Russell then extends his cat example to other people. When watching someone speak, we perceive sense-data like moving lips and uttered sounds, and we naturally believe that another person is expressing his thoughts, much as we would if we acted in a similar way. We draw an unconscious analogy between how we think of our own behavior and how we perceive the behavior of others. That is, it is difficult to imagine that the person does not exist independently.
Here Russell discards the hypothesis that our notion of reality is just a case of dreaming. We know that in dreams one perceives the presence of other people and realizes this later to be a mistake. Russell claims that dreams are suggested by "waking life" and can be "accounted for on scientific principles if we assume there is a physical world," that is, we assume that our dreams are patterned on a reality where we probably do perceive real people. Though he admits that the dreaming case will always pose a "slight doubt," he reasons by that independent reality is the simpler hypothesis. It is the "natural view" urged by "every principle of simplicity," that we are experiencing real, physical objects that exist outside ourselves and do not depend on our perception for their existence.
Russell concludes his assertion of simplicity with a look at why the view seems natural in the first place. We do not first adopt the view that there are other people beside ourselves because someone has successfully argued the case before us. The independent existence of reality is a natural belief because "we find this belief ready in ourselves as soon as we start to reflect." Russell calls it an instinctive belief. He points out that we have only doubted the external world because it failed to be identical with our sense-data. Yet, physical objects still seem to correspond to our sense-data. This instinctive belief simplifies our thinking about our experiences, rather than complicating it, and thus there seems to be no reason not to accept the common sense hypothesis over the dreaming hypothesis.
He ends the chapter acknowledging that the argument for simplicity is perhaps weaker than we would have it but typical of most philosophical argument. Briefly, he conceives a theory about the hierarchical character of knowledge. He writes, "all knowledge, we find, must be built up upon our instinctive beliefs, and if these are rejected, nothing is left. But among our instinctive beliefs some are much stronger than others, while many have, by habit and association, become entangled with other beliefs, not really instinctive, but falsely supposed to be part of what is believed instinctively."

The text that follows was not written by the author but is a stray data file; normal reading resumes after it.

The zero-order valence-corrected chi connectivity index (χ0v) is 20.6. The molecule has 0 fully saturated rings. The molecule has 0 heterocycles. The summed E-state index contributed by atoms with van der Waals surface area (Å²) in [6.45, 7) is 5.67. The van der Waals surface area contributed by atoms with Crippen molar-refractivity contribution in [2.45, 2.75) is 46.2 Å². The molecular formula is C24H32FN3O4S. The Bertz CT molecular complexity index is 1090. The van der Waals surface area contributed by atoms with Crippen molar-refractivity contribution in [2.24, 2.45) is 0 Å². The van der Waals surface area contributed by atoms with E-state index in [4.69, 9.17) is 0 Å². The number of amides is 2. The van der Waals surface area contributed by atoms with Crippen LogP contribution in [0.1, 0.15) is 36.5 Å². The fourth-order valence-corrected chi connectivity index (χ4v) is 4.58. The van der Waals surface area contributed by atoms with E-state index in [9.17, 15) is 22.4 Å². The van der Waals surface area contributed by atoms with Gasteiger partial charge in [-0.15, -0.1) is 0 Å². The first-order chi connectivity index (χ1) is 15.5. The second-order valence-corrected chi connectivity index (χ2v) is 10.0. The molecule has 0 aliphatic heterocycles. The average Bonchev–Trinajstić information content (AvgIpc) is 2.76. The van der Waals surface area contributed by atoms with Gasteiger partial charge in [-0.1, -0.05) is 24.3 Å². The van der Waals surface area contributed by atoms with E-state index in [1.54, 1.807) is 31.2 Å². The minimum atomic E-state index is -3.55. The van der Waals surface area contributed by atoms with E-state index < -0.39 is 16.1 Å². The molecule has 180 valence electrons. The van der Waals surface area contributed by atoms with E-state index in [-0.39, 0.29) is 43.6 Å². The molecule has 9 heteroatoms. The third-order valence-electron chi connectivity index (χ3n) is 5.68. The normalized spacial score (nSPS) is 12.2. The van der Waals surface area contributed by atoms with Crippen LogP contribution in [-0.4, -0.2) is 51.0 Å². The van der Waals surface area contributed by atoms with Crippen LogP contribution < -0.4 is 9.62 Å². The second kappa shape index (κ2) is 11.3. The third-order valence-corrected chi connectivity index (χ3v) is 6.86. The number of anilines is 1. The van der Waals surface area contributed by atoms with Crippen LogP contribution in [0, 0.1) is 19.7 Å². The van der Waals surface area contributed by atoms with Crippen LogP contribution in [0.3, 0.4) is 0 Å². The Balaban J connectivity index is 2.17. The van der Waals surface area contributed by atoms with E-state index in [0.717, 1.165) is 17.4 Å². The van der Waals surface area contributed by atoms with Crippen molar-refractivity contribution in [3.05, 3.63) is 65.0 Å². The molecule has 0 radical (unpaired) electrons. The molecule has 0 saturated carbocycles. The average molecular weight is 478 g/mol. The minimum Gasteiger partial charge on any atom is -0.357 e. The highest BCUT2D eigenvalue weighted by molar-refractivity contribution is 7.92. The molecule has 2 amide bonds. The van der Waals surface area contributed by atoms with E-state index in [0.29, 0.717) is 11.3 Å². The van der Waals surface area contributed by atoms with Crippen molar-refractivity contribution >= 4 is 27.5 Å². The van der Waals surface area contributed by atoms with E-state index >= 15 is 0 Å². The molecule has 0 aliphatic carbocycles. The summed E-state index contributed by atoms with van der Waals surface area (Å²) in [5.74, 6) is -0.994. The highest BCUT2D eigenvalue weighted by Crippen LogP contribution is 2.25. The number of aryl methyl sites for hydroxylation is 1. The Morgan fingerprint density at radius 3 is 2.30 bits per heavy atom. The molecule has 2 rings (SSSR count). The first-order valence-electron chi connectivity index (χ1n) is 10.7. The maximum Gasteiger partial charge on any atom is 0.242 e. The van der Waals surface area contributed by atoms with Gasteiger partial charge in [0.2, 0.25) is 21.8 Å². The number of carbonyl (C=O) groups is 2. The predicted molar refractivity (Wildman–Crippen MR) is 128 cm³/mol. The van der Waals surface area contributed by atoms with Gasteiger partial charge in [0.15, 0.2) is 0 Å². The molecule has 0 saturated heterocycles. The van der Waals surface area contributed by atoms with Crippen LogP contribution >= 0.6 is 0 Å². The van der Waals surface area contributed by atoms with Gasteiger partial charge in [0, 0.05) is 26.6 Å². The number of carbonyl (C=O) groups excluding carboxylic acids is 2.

In the course of his discussion Russell offers a very brief but sophisticated reading of Cartesian certainty. He poses the classic problem of understanding personal identity examining the "I" of Descartes' famous "I think, therefore I am." His speculation that the "real Self is as hard to arrive at as the real table, and does not seem to have that absolute, convincing certainty that belongs to immediate experiences (sense-data)," posits a fundamental doubt that we are the same person today as we were the day before. The passage is an example of The Problems of Philosophy in its capacity as introduction; however the problem of personal identity is a side issue.
The problem of the "other" mind looms quietly in the background of this chapter's considerations. The pursuit of the foundation of the independent existence of other objects includes the independent existence of other people. We are not only dreaming but are "dreaming alone." If we are unsure about the status of reality, then we cannot be sure of other people's bodies or their minds.
Though, as Russell points out, there is no way to prove that reality is not just a dream (it is logically possible that you are dreaming as you "read" these words on the computer screen), there is no reason why this should be the case. He writes, "we cannot have reason to reject a belief except on the ground of some other belief." The hypothesis that we are dreaming our experiences is no more plausible than our common-sense hypothesis; we have no further evidence that it is the case. Since there is no ground for other belief, the most natural possibility among possibilities to accept is our common-sense view, belief in an independent external world.
The end of this chapter culminates in a soaring expression of Neo-Platonic ideology. Just as Socrates and Plato believed that a body of truth was intrinsically coherent and that in seeking consistency we reject false beliefs, Russell believes that philosophy "should show us the hierarchy of our instinctive beliefs, beginning with those we hold most strongly, and presenting each as much isolated and as free from irrelevant additions as possible our instinctive beliefs do not clash, but form a harmonious system. There can never be any reason for rejecting one instinctive belief except that it clashes with the others; thus, if they are found to harmonize, the whole system becomes worthy of acceptance." Russell advocates a "systematic organization" of philosophy and of knowledge. He admits that the possibility of error remains for us, but its "likelihood is diminished" by scrutinizing each part of the whole theory.
Russell's formulation that "the whole outer world is nothing but a dream" has been reformulated by subsequent philosophers, including Hilary Putnam, who posited the famous case of a brain in a vat that is "sensitized" by the medium in the vat, but experiences life as we experience it. The idea of a false reality, which is false in the sense that our experiences do not resemble reality as it really is, finds expression in such popular examples as the 1999 motion picture The Matrix.